The historical record seems, at worst, inconclusive, but the overwhelming evidence of general state control indicates that it is inferior to a free economy at determining outcomes. This isn't really surprising. How can a handful of men in the BoE decide the time preference of money for 60 millions? What advantage is there to doing so?
    A free economy is myopic though. It be better at determining outcomes now, but not in the more distant future hence the wild fluctuations in the economy in the 19th century. Even if Keynesism is less effective in determining outcomes - it allows the smoothing of the business cycle which is a desirable outcome that the free market doesn't provide in itself.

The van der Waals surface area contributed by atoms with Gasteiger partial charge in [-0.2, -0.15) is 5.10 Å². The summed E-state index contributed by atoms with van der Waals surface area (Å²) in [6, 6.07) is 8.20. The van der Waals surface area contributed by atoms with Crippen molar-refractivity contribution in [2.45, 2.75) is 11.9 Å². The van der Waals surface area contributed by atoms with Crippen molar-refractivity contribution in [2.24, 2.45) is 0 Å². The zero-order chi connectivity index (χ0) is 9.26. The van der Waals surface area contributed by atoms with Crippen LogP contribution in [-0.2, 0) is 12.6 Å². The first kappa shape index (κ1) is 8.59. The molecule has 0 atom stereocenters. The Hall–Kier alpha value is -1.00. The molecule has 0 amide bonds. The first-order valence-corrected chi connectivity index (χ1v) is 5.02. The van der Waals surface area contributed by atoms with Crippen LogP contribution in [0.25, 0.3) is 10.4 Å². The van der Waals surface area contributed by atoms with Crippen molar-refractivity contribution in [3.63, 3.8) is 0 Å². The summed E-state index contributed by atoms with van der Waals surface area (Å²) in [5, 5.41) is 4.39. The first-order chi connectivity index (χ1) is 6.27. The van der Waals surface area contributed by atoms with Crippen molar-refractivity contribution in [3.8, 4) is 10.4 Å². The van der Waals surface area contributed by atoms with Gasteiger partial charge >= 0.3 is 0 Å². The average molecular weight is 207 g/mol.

(Original post by Collingwood)
    Money is exactly a normal commodity. If you wanted, you could value everything against the value of cars.
    Cars aren't universally identified as a measure of value and aren't regularly accepted in exchange for goods. Money, however, is, unlike any other commodity.

    Indeed, if I barter, I weight up the value of goods I'm offering for goods I'm recieving. Money is essentially the materialisation of the arbitrary values I give and therefore is a commodity whereby it is a unique and universal medium for exchange.
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    (Original post by Captain Crash)
    Well yes, if they contain arguments that I haven't already rejected. I know what grounds Austrians argue along, and posting articles that respout them doesn't really add to the debate.